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Wednesday, 23 February, 2000, 11:02 GMT
Thatcher's Bruges speech





In outlining his vision of Europe in Ghent, Belgium, Prime Minister Tony Blair is following in the footsteps of his predecessor Margaret Thatcher who used a visit to the continent to reveal her vision of Europe in a speech in Bruges on 20 September 1988.

Here are the key extracts of what has become a seminal text for the UK's Euro-sceptics over the past decade.





My first guiding principle is this: willing and active co-operation between independent sovereign states is the best way to build a successful European Community.

To try to suppress nationhood and concentrate power at the centre of a European conglomerate would be highly damaging and would jeopardise the objectives we seek to achieve.

Europe will be stronger precisely because it has France as France, Spain as Spain, Britain as Britain, each with its own customs, traditions and identity. It would be folly to try to fit them into some sort of identikit European personality.

Founding fathers

Some of the founding fathers of the Community thought that the United States of America might be its model. But the whole history of America is quite different from Europe.

People went there to get away from the intolerance and constraints of life in Europe.

They sought liberty and opportunity; and their strong sense of purpose has over two centuries, helped create a new unity and pride in being American - just as our pride lies in being British or Belgian or Dutch or German.

I am the first to say that on many great issues the countries of Europe should try to speak with a single voice. I want to see us work more closely on the things we can do better together than alone. Europe is stronger when we do so, whether it be in trade, in defence, or in our relations with the rest of the world.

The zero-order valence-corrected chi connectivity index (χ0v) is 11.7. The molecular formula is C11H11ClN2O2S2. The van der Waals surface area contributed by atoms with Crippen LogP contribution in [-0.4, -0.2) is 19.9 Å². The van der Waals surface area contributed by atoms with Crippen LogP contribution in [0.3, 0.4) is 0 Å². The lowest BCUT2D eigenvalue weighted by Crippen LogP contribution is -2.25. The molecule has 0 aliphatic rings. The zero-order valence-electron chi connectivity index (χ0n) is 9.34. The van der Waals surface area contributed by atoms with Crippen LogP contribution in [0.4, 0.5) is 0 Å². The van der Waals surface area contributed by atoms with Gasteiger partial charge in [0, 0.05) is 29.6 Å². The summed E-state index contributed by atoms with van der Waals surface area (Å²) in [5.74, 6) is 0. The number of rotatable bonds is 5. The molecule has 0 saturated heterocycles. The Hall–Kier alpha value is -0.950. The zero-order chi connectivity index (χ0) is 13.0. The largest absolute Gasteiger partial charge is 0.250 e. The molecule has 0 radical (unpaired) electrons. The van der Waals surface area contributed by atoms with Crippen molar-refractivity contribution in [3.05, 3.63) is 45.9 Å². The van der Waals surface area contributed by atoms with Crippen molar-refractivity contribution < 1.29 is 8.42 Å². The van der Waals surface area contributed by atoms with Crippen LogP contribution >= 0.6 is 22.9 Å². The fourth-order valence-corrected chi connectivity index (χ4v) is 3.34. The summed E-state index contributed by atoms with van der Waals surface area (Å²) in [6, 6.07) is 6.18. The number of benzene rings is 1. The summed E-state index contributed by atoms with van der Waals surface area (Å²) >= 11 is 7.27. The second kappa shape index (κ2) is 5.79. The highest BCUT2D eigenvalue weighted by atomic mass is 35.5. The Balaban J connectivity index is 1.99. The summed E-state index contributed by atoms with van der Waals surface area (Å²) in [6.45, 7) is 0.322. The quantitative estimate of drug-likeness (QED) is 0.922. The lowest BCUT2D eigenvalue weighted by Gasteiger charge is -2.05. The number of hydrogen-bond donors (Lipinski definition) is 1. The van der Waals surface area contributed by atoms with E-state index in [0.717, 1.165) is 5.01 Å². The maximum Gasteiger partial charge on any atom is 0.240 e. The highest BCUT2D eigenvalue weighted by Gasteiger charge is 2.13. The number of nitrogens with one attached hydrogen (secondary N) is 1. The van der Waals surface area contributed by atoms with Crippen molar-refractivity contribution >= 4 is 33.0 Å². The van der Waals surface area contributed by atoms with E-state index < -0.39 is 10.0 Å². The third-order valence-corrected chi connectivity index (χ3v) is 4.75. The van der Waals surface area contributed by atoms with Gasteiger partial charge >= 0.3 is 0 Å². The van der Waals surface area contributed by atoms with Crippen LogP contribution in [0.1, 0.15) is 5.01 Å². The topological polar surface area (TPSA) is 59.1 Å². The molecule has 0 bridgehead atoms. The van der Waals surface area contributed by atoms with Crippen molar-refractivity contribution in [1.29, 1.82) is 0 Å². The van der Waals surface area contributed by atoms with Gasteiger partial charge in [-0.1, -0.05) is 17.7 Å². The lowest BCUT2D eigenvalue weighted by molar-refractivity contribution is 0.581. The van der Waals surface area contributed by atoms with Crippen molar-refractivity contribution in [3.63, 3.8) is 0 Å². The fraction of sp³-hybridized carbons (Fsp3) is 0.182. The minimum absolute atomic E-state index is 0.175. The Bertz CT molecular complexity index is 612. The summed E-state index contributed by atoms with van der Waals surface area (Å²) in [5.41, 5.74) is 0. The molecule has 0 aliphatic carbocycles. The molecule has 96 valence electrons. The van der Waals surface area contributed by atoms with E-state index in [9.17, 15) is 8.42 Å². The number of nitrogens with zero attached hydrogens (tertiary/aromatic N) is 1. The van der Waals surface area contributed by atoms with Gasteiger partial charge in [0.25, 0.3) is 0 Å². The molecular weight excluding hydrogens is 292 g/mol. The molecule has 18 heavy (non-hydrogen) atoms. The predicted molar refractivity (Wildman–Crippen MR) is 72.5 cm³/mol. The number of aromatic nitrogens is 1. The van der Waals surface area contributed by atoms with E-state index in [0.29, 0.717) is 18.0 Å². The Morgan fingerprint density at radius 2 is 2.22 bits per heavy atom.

A European super-state

But working more closely together does not require power to be centralised in Brussels or decisions to be taken by an appointed bureaucracy.

We have not successfully rolled back the frontiers of the state in Britain, only to see them reimposed at a European level, with a European super­state exercising a new dominance from Brussels.

Certainly we want to see Europe more united and with a greater sense of common purpose. But it must be in a way which preserves the different traditions, parliamentary powers and sense of national pride in one's own country; for these have been the source of Europe's vitality through the centuries.

Utopia never comes

If we cannot reform those Community policies which are patently wrong or ineffective and which are rightly causing public disquiet, then we shall not get the public's support for the Community's future development.

What we need now is to take decisions on the next steps forward rather than let ourselves be distracted by Utopian goals. Utopia never comes, because we know we should not like it if it did.

Let Europe be a family of nations, understanding each other better appreciating each other more, doing more together but relishing our national identity no less than our common European endeavour.

Let us have a Europe which plays its full part in the wider world, which looks outward not inward, and which preserves that Atlantic Community - that Europe on both sides of the Atlantic - which is our noblest inheritance and our greatest strength.

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See also:
23 Feb 00 |  UK Politics
Seize Europe's opportunities - Blair

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